Athletic director steps in to head troubled Latrobe wrestling program
Tuesday, May 19, 2020 | 12:01 AM
Greater Latrobe School Board went to the top of its athletic staff to set a new course for the district’s troubled wrestling program.
The board this week named its athletic director Mark Mears to also serve as wrestling coach, taking leadership of a program rocked in January by hazing allegations resulting in criminal charges against several junior high wrestlers and two former coaches.
Mears, who plans on serving as the school’s athletic director for another season, was installed to the coaching post at Tuesday’s board meeting. He will receive additional supplementary pay of $8,145.
He replaces Mike Ciotti, who resigned after the season. Under Ciotti, Latrobe was making a comeback after a couple of down seasons.
Freshman Vinny Kilkeary won the PIAA title in March, and Gabe Willochell placed third.
“I’m excited about coaching again,” Mears said. “We have a good program here, and I want to continue to build it. I’m bringing in an experienced staff to help me build what could a very good team.”
Mears coached at his alma mater Mt. Pleasant from 2000-2008, where the Vikings won three WPIAL Class AA team titles, and had 11 individual WPIAL champions and 12 PIAA medalists, including one state champion.
Mears, whose coaching record is 121-38, was a WPIAL Class AAA champion in 1985 and graduated from Lock Haven.
Mears is retaining Chad Schmeling as one of his assistant coaches and bringing in former Mt. Pleasant assistant Eric Newill and Greensburg Salem grad Mike Reinhart. Mears said he hasn’t yet defined the roles of his assistants.
School board member Steven LoCascio, who serves on the athletic committee, said Mears was selected as the coach from four applicants. He cited Mears’ experience and his familiarity with district wrestlers and their parents.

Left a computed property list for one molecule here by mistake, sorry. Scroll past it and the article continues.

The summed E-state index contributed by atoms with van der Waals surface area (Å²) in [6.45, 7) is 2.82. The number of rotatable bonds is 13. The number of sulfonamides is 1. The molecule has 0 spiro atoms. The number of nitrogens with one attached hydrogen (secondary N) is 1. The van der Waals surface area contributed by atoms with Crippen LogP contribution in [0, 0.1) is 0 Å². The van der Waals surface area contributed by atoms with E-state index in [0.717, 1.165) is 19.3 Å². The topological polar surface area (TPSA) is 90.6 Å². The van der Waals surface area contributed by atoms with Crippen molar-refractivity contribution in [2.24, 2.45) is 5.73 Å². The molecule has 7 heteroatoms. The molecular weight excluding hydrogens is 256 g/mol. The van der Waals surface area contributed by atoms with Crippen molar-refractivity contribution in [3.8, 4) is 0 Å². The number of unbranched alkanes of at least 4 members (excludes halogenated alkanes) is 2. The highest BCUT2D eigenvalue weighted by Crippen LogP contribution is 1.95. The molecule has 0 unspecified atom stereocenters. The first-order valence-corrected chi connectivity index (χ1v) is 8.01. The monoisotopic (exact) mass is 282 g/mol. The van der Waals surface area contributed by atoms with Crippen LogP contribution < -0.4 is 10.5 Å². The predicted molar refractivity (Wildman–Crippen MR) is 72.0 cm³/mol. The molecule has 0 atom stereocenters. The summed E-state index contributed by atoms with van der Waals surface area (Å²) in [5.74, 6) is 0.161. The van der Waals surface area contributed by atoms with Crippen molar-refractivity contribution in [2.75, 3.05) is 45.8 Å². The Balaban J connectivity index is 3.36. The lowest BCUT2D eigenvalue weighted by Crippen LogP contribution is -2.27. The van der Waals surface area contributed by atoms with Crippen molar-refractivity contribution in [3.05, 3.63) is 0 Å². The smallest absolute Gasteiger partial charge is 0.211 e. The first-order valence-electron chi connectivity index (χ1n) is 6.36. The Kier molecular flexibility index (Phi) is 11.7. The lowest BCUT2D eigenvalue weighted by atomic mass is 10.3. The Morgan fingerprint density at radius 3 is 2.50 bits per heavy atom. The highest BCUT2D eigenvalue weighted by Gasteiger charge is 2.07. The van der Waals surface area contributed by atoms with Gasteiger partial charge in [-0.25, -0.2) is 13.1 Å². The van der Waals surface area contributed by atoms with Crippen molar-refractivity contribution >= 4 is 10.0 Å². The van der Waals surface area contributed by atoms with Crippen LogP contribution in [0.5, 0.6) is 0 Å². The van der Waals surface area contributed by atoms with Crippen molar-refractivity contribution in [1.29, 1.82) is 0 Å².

“We know there are a lot of things we need to address,” LoCascio said of the wrestling program.
Board president Dr. Michael Zorch thanked Mears for taking on the extra duty and expressed hope he can “heal our program and make us proud of it again.”
One thing Mears plans is having the varsity and junior high school teams in the same room.
“The junior high wrestlers won’t be practicing with the varsity. They’ll be in their part of the room,” Mears said. “There will be times I’ll be coaching the junior high wrestlers at practice while my assistants will be with the varsity.
Every athlete that arrives will be there with every member of my staff.”
State police charged junior high coach Cary James Lydic, 29, of Greensburg and assistant David Francis Galando, 44, of Youngstown with child endangerment and failure to report hazing incidents that were recorded on surveillance video.
Four 15-year-old boys were charged with hazing and possessing an instrument of a crime, according to police, who additionally accused two of them of stalking.
According to court documents, video footage showed wrestlers restraining fellow team members and apparently using a wooden stick to assault them. A parent told the coaches about the assaults and some footage showed the coaches in the same room when wrestlers were being restrained, police said.
Two exhibition wrestling tournaments and an exhibition match were canceled as an investigation began into the incidents.
Lydic and Galando are scheduled to appear before District Judge Michael Mahady for arraignment July 30 and for a preliminary hearing Aug. 10.
According to police, several juveniles told investigators the assault with the stick was a tradition, but Mears said it has not been a historical practice among district wrestlers.
“There are a lot of great kids in the program,” he said, indicating all district athletes now are briefed to make sure they understand what constitutes prohibited acts of hazing and bullying. “There are some issues we’re working on.”
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